“I hope I am over wary; but if I am not, there is, even now, something of ill-omen, amongst us. I mean the increasing disregard for law which pervades the country; the growing disposition to substitute the wild and furious passions, in lieu of the sober judgment of Courts; and the worse than savage mobs, for the executive ministers of justice.”
Lincoln spoke those words in 1837, only 24 years before civil war tore America apart. The future Great Emancipator spoke of mob justice, racially motivated violence, and attacks on American political institutions. Now in 2018, we read of racially motivated shootings at a Pittsburgh synagogue and a Kentucky store, and mail bombs sent to politicians. If 1837 seems similar to 2018, it is…and Americans should do all they can to stop it.
The ancient Romans are reputed to have said “Fīat jūstitia ruat cælum” (let justice be done, though the heavens fall). Ironically, the English Roman Catholic priest and political conspirator William Watson popularized the sentiment in Ten Quodlibetical Quotations Concerning Religion and State (1601). The idea has been that to maintain civic order, the Law must be supreme. The institutions that uphold the Law, in America’s case the legislative, executive, and judicial branches at the national, state, county, and city levels, must also remain supreme in the minds and hearts of the people. The supremacy of American law, as with the “Law of the Medes and the Persians” famous from the Bible, is a major safeguard of peace and tranquility. This is dangerous, for every type of government is better than anarchy. When the Beatles sang “You say you want a revolution” to the youth of the 1970s, even John, Paul, George, and Ringo advised restraint.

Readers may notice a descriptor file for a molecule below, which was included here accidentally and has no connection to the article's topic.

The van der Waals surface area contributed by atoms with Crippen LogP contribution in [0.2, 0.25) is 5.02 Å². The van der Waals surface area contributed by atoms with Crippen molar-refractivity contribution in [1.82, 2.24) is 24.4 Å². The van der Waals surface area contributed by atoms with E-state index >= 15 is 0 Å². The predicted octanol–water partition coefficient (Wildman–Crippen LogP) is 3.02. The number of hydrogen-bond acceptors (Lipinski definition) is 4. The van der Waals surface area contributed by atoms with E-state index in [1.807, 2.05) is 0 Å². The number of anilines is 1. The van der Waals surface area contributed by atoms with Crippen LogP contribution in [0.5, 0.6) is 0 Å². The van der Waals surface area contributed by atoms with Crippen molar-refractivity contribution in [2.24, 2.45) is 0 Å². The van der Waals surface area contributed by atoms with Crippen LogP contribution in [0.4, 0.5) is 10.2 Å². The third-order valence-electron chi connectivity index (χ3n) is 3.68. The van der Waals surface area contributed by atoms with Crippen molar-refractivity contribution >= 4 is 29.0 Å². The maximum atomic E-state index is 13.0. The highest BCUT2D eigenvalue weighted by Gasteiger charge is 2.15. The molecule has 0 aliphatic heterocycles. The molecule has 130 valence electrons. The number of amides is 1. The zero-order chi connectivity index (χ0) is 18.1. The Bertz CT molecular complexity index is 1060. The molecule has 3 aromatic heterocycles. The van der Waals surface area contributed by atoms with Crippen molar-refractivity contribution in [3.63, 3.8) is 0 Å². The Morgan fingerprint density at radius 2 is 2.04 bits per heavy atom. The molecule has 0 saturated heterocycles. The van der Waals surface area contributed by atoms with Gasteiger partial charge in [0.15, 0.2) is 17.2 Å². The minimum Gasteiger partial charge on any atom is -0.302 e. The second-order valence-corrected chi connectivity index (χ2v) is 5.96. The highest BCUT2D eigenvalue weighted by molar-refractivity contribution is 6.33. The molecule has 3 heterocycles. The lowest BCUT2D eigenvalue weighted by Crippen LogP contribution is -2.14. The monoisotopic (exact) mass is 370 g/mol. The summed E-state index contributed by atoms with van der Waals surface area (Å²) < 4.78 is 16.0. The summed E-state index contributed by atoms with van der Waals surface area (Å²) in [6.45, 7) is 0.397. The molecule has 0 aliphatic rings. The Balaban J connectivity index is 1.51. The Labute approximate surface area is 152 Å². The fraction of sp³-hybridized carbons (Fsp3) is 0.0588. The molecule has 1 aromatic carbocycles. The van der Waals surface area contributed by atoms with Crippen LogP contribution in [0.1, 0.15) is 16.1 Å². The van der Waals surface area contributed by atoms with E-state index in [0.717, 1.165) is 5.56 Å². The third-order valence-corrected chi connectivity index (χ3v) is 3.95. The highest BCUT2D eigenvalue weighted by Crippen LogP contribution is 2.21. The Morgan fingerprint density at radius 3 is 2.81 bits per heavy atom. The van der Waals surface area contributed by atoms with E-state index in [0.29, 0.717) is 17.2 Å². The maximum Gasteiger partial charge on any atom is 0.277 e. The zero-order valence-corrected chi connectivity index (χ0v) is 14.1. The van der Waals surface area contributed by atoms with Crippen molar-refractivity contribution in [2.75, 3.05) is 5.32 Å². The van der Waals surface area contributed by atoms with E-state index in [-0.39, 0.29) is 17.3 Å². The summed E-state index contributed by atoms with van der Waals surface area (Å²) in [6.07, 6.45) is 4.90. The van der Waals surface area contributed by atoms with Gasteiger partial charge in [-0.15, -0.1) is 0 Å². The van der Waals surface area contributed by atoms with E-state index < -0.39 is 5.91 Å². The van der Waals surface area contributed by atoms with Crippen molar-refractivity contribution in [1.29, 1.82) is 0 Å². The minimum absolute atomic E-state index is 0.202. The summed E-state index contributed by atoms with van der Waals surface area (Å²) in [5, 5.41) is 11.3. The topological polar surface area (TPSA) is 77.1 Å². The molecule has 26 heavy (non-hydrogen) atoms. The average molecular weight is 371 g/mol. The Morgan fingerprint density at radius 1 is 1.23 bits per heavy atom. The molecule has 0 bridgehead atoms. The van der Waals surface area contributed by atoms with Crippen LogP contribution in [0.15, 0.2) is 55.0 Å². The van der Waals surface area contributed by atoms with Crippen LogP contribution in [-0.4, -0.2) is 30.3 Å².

America, though, was born of revolution. We hold two seemingly contradictory values, the status quo and the change (progressive or regressive), at the same time. Lincoln himself was conservative in his aims (to preserve the Union) and progressive in his aims (ending slavery). Politics in the United States has always been an uneasy balance.
The uniting factor, of course, is justice. Racial discrimination and even slavery in America has always been unjust, exactly as it has been in the Africa, Asia, Europe, India, Middle East, South America, and every other nation throughout human history. However, the murder of innocents through abortion is equally unjust. Neither modern “progressives” nor “conservatives” have a monopoly on justice. Rather, we can learn from each other. The real villains are those who would destroy American political institutions and leave us with tyranny. Justice will never be perfect in any human society, and justice delayed is not necessarily justice denied. However, Fīat jūstitia ruat cælum is not a bad rule of thumb. Our society would be much better if we as individuals knew it, believed it, taught it, and practiced it. Abraham Lincoln did.